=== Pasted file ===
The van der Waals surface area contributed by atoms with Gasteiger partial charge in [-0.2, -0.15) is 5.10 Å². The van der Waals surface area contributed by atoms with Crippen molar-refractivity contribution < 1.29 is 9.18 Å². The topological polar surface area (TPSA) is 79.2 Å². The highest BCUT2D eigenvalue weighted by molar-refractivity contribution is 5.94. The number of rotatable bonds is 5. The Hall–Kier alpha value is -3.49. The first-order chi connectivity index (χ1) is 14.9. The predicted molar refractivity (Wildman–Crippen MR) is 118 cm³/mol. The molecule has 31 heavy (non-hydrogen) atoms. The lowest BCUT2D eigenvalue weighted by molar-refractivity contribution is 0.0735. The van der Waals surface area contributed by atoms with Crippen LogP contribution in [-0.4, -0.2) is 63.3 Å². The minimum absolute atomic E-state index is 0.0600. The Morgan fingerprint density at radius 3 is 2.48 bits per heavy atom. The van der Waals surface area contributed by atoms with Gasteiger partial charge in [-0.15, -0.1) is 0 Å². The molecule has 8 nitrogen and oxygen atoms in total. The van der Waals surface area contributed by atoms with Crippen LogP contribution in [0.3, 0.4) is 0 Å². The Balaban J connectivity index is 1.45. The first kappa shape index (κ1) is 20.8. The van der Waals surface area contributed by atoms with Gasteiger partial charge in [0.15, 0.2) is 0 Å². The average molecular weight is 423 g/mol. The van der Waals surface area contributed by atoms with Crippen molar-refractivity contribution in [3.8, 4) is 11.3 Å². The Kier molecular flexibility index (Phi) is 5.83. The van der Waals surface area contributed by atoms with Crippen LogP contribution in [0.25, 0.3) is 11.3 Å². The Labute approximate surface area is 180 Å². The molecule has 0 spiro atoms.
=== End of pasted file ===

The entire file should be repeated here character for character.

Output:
The van der Waals surface area contributed by atoms with Gasteiger partial charge in [-0.2, -0.15) is 5.10 Å². The van der Waals surface area contributed by atoms with Crippen molar-refractivity contribution < 1.29 is 9.18 Å². The topological polar surface area (TPSA) is 79.2 Å². The highest BCUT2D eigenvalue weighted by molar-refractivity contribution is 5.94. The number of rotatable bonds is 5. The Hall–Kier alpha value is -3.49. The first-order chi connectivity index (χ1) is 14.9. The predicted molar refractivity (Wildman–Crippen MR) is 118 cm³/mol. The molecule has 31 heavy (non-hydrogen) atoms. The lowest BCUT2D eigenvalue weighted by molar-refractivity contribution is 0.0735. The van der Waals surface area contributed by atoms with Crippen LogP contribution in [-0.4, -0.2) is 63.3 Å². The minimum absolute atomic E-state index is 0.0600. The Morgan fingerprint density at radius 3 is 2.48 bits per heavy atom. The van der Waals surface area contributed by atoms with Gasteiger partial charge in [-0.15, -0.1) is 0 Å². The molecule has 8 nitrogen and oxygen atoms in total. The van der Waals surface area contributed by atoms with Crippen LogP contribution in [0.3, 0.4) is 0 Å². The Balaban J connectivity index is 1.45. The first kappa shape index (κ1) is 20.8. The van der Waals surface area contributed by atoms with Gasteiger partial charge in [0.15, 0.2) is 0 Å². The average molecular weight is 423 g/mol. The van der Waals surface area contributed by atoms with Crippen molar-refractivity contribution in [3.8, 4) is 11.3 Å². The Kier molecular flexibility index (Phi) is 5.83. The van der Waals surface area contributed by atoms with Crippen LogP contribution in [0.25, 0.3) is 11.3 Å². The Labute approximate surface area is 180 Å². The molecule has 0 spiro atoms.